When color isn’t evenly distributed throughout a part, appearing as streaks, swirls or patches of discolored material, you’re probably looking at color swirls. Also known as streaking, color streaks and marbling, color swirls are occasionally misidentified as black and brown streaking, so it’s important to determine which defect you’re dealing with as the first step in your troubleshooting.
If misidentified, many of the solutions to color swirls will actually exacerbate the black and brown streaking, so accurately identifying the problem is a must.
What Causes Color Swirl Problems in Plastic?
When determining the cause—and thus solution—of color swirls, the first thing you need to know is when the problem is occurring. If you’re seeing color swirls after changing from one color to another, the solution won’t be the same as random or always-present swirls.
If the color swirls only appear after changing colors or materials, the culprit probably deals with your purging procedures. Changeovers have to be done correctly or you may be stuck with color swirls for hours.
Color Swirls Troubleshooting Chart
Low back pressure
Inadequate back pressure
Fast screw speed
Hang-up in screw or barrel
Raw component issues
Low melt pressure
Found in Injection Molding Advanced Troubleshooting Guide: The 4M Approach (p. 200).
How to Prevent Color Swirls in Injection Molding
Within the molding process, you need to pay extra attention to back pressure, screw speed and melt temperature. If the back pressure is too low, the material and color concentrate won’t mix properly, leading to color swirls.
Similarly, a fast screw speed can lead to color swirls. The longer the screw rotates, the better the color mix will be, but if screw recovery is too fast, you’ll likely find good results in slowing the speed.
You could be dealing with a melt temperature that’s too low and, since the melt temperature is impacted by so many other factors, it’s important to know exactly what your melt temperature is and that it’s within the recommended range for your material.
If the issue is with the machine, check out the screw design, back pressure and possible hang-up in the screw or barrel, which can prevent it from cleaning out well during color changes. A general-purpose screw design isn’t the best option for color and material mixing, so make sure you’re using a melt-quality screw. If you don’t have enough back pressure, you’ll likely find poor color mixing, which leads to color swirls.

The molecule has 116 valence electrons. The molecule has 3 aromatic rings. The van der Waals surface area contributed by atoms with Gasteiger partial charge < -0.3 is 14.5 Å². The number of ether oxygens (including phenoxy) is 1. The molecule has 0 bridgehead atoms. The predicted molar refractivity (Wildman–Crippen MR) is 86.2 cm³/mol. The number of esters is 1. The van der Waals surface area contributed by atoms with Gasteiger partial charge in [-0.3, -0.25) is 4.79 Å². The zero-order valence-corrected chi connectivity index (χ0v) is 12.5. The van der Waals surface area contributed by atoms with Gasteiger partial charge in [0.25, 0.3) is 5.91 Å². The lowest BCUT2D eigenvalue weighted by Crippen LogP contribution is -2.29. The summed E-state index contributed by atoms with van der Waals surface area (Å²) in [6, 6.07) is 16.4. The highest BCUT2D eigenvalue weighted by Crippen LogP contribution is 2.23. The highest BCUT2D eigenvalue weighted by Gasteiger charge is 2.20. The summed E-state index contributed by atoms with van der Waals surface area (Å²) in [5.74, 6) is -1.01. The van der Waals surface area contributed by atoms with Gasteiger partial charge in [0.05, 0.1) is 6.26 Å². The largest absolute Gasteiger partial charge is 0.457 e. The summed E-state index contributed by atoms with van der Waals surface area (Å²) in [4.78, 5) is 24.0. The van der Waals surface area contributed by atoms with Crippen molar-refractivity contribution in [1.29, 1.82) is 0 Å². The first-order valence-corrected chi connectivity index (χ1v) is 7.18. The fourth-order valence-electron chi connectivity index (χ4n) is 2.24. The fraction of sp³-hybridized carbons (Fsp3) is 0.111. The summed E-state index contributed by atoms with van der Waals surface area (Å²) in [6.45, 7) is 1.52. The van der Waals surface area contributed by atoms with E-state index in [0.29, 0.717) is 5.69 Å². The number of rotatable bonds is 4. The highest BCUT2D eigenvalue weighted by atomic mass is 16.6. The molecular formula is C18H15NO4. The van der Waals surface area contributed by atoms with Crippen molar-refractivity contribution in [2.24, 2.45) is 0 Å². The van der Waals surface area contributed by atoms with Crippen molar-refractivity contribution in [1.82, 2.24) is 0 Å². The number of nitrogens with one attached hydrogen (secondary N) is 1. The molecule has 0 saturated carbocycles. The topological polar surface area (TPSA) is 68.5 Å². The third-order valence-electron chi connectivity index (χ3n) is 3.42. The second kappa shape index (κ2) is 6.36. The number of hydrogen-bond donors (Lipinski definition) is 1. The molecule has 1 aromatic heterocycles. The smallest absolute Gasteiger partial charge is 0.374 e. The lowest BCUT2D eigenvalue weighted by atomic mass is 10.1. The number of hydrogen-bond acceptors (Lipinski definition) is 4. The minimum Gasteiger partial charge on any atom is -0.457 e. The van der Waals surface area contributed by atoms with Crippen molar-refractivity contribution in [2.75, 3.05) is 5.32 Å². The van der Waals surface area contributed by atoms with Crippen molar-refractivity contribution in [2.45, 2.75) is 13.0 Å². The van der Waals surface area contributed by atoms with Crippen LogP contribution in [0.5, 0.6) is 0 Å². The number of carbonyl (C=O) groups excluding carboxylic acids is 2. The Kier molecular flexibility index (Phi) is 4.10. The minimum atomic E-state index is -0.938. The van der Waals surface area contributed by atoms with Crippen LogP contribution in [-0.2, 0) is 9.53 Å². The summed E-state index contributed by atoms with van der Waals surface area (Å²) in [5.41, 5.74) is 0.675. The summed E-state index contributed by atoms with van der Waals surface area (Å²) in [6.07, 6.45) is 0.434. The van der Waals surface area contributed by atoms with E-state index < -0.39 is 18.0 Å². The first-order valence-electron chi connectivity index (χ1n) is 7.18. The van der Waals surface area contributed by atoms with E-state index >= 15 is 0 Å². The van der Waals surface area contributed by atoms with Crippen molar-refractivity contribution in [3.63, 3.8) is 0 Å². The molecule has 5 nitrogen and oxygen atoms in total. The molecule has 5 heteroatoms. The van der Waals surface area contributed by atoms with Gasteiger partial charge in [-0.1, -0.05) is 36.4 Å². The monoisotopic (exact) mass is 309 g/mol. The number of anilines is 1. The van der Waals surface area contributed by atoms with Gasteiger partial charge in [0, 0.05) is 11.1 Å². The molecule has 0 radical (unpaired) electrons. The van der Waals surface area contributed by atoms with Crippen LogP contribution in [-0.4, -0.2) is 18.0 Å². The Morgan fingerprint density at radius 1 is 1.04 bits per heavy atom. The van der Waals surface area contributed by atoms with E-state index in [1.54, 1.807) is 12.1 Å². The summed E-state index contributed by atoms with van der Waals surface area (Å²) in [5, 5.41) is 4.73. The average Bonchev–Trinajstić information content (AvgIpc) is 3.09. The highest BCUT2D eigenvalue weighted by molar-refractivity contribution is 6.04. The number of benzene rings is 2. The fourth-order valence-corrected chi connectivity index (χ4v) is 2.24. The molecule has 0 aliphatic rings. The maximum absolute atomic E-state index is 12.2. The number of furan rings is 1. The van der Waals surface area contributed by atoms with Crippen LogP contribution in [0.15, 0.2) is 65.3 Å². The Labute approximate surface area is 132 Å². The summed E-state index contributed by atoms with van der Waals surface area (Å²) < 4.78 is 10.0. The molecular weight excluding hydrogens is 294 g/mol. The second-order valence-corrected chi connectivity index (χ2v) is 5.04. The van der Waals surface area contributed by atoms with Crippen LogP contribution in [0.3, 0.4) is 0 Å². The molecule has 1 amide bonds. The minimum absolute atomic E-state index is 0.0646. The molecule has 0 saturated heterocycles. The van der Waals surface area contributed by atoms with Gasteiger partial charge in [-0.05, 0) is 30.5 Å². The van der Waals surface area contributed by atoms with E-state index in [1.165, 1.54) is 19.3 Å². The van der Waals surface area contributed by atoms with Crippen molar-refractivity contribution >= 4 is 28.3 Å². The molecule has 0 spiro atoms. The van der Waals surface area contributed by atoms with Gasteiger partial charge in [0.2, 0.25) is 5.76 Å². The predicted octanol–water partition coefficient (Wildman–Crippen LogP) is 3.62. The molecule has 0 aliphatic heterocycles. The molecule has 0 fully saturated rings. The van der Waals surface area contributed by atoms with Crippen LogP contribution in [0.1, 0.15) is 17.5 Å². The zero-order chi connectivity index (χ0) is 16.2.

Color swirls emanating from material issues can be due to an incompatible material-to-concentrate relationship, which could be as simple as using a concentrate that’s intended for a different material. You could also be dealing with contamination, which can cause a host of other problems, or a raw component issue.
Sometimes known as dieseling or gas traps, burns in injection molding are literally that: burns. Often appearing as black, smutty deposits on the part and mold surface, these are spots at which the plastic has burned.
Not to be confused with color swirl or brown streaking, burns are actual burns to the part and/or mold and need to be treated as such.
What Causes Burns?
Although usually caused by a venting issue, the culprit can come from one of four areas: molding process, the mold itself, the machine or the material.
When gas gets trapped in the mold, high pressures can cause ignition, which leads to the burns. But why are gases getting trapped? This is what we need to diagnose and solve. If you can avoid it, don’t try to process around a burn issue. Look at tooling issues before you start altering the process.
Burns Troubleshooting Chart
Buildup on screw, endcap, etc.
Too fast fill velocity
Grease, oil, or other contamination
High melt temperature
Barrel heater control problems
High back pressure
Damage to screw, barrel, tip, etc.
Found in Injection Molding Advanced Troubleshooting Guide: The 4M Approach (p. 182).
How to Prevent Burns in Molded Plastics
As we said earlier, improper venting is the most frequent cause of burns in injection molding. When troubleshooting the mold—which is where you should start—make sure there’s proper venting. Improving the venting of a mold will often solve the burn problem. Along with that, make sure the mold is clean. Even if the mold has proper venting, contaminants in the mold can hinder the venting from working properly.
The machine could have buildup on the screw, or the screw design itself could be a problem. There could be damage to the screw (or the barrel or tip or other parts) or you may have control problems with the barrel heater. Any of these things can cause dieseling on your parts.
Next, take a look at the materials. Higher moisture content leads to a greater chance of creating gas as the water gets hot and turns into steam. Some materials, like PVC and acetate, simply burn easier than others, so keep that in mind as you process.